Will Apple’s iPhone Numbers Continue to Meet Expectations?

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With Apple (NASDAQ: AAPL) set to host its annual developer conference in early June, the consumer electronics giant will take a few days to focus on software and services designed to appeal to its developer community. This automotive language, it will be a lot of “under the hood” stuff.

But, while Apple (AAPL) will use its WWDC to attract program and app developers, the iPhone—the primary device that continues to drive Apple (AAPL) business—remains front and center in the minds of many investors and analysts who cover the company. And anything that could disrupt the Apple iPhone shopping cart is likely to raise concerns about where Apple’s (AAPL) overall business is headed.

Loop Capital chief executive John Donovan says Apple (AAPL) can use Memorial Day weekend to update the number of iPhones it will have built in the second quarter of the year . Donovan said that for Apple’s (AAPL) current quarter, he sees the company building 42 million iPhones, compared to consensus expectations of 44 million devices. Donovan said such a discrepancy is “not surprising, given fears of not getting enough parts and the similarity of key parts across multiple product families.

Donovan said Apple was equally important to (AAPL) iPhone shipments, which he predicts will be between 41 million and 43 million phones, about 6 million less than consensus estimates. Donovan said Apple (AAPL) needs to ensure key iPhone components, such as Taiwan processors that are commonly used on several iPhone models, remain at the levels needed to support the iPhone supply chain. business and reduce consumer wait times for iPhone orders.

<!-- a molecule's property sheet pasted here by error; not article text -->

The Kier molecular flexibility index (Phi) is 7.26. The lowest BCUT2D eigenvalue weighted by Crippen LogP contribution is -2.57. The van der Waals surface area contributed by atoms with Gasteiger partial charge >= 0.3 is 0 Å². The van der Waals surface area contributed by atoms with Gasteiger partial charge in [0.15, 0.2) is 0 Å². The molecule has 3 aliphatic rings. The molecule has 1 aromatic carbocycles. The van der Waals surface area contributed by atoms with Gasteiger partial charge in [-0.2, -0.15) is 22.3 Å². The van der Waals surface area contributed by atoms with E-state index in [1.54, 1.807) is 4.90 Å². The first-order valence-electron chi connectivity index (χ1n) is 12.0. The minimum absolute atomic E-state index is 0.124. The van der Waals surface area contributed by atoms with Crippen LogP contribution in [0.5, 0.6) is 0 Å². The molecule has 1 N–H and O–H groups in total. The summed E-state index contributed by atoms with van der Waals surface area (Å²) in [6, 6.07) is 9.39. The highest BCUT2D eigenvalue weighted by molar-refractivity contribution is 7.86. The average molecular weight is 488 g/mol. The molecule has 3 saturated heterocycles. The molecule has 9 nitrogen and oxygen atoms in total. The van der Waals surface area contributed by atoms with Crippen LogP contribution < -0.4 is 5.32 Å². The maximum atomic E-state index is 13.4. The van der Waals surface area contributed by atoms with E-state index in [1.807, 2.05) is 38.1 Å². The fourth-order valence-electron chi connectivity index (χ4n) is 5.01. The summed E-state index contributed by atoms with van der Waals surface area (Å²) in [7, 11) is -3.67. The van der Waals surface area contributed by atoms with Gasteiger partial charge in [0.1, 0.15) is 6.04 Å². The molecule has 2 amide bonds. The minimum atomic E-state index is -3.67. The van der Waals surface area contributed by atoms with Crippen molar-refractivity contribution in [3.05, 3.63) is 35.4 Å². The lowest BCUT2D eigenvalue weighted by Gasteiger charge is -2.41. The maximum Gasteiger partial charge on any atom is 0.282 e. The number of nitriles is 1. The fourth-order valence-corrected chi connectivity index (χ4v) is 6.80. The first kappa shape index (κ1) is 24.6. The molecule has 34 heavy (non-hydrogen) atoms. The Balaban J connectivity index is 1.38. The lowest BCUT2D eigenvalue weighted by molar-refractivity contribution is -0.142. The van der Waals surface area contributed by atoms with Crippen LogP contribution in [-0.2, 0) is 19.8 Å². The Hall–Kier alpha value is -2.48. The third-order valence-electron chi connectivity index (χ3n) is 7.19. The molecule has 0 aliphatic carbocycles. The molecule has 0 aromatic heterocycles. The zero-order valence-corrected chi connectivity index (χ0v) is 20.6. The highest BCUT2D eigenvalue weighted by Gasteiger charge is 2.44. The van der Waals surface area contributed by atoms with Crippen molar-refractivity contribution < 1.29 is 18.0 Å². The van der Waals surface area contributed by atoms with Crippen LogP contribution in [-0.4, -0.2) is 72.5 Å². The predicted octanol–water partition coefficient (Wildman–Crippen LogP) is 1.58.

Going forward, Donovan estimates that Apple (AAPL) will build 57 million iPhones and ship between 50 and 51 million iPhones, up to 5% below consensus forecasts, in the third quarter of this year. year.

Donovan said the “usual suspects” would likely impact Apple’s (AAPL) iPhone numbers: China’s Covid-19-related lockdowns, supply chain issues and rising inflation that showed little sign of easing. slow-down.

“Master the real [iPhone] demand is elusive,” Donovan said. “But what is clear is that demand is not materializing as sustainably as expected.”

Donovan said investors should also “be wary” of what he called “quarter-end machinations to juice [iPhone] numbers” from Apple (AAPL). For its part, Apple (AAPL) does not provide unit sales figures for the iPhone.

Meanwhile, TF International Securities analyst Ming-Chi Kuo has weighed in on the iPhone case, saying industry checks suggest Apple (AAPL) is still on the right track. way with its shipping plans for the iPhone 14, which if the story holds, Apple (AAPL) debuts in September or October in time for the Christmas and holiday shopping season.

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